Solution

Prove that in any group of $n \ge 2$ people, there are at least two who are acquainted with the same number of people.


Let's argue indirectly...

Assume that all are acquaintances with a different number of people.

Notice, there are $n$ people and $n$ possibilities for the numbers of acquaintances each can have: $0,1,2,\ldots,n-1$.

If each person is acquainted with a different number of people, then each of these numbers must get used.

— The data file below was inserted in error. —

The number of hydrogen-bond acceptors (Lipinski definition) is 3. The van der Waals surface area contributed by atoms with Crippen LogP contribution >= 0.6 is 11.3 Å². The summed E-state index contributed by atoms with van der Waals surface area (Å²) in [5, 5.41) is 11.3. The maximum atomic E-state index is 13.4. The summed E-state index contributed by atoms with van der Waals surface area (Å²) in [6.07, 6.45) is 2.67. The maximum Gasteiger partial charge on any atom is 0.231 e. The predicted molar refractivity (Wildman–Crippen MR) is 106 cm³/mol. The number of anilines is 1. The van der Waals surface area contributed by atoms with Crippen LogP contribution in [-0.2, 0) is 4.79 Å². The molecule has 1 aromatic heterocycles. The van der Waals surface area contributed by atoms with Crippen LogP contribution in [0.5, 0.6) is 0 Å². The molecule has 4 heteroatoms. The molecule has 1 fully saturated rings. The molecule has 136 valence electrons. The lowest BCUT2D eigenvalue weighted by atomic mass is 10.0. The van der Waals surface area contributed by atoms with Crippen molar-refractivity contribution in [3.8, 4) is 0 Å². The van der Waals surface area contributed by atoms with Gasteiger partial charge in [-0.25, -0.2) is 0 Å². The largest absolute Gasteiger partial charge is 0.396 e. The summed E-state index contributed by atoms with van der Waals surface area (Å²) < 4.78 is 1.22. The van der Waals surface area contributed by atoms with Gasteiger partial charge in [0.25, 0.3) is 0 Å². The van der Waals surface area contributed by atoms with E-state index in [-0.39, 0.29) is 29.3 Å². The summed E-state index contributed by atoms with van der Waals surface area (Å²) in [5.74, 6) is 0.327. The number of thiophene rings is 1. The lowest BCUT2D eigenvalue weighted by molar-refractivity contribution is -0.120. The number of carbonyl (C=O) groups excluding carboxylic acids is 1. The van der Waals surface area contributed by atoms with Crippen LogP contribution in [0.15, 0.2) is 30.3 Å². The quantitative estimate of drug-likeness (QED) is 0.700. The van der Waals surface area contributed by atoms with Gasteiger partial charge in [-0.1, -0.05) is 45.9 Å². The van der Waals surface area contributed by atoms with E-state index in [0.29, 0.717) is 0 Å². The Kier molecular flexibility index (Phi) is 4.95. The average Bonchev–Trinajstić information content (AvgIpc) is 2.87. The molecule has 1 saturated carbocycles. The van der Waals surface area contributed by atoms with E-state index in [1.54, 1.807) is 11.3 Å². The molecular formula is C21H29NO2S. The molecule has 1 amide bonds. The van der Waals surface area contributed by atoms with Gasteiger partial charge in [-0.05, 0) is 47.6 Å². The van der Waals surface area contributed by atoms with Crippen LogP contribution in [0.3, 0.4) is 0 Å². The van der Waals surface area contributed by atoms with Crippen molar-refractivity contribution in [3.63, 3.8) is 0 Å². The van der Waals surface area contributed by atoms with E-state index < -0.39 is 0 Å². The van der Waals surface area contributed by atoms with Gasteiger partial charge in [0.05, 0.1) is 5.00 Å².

As such, there must be a person acquainted with everyone else ($n-1$ people), as well as a person with no acquaintances (0 people).

However, the person acquainted with everyone else can't be acquainted with the person who has no acquaintances, so unless $n-1=0$, which makes these two values associated with the same person (which happens when $n=1$) we have our contradiction.

As such, when $n \ge 2$, we must reject our assumption.

Instead, its opposite must be true: There must be two people with the same number of acquaintances.

QED.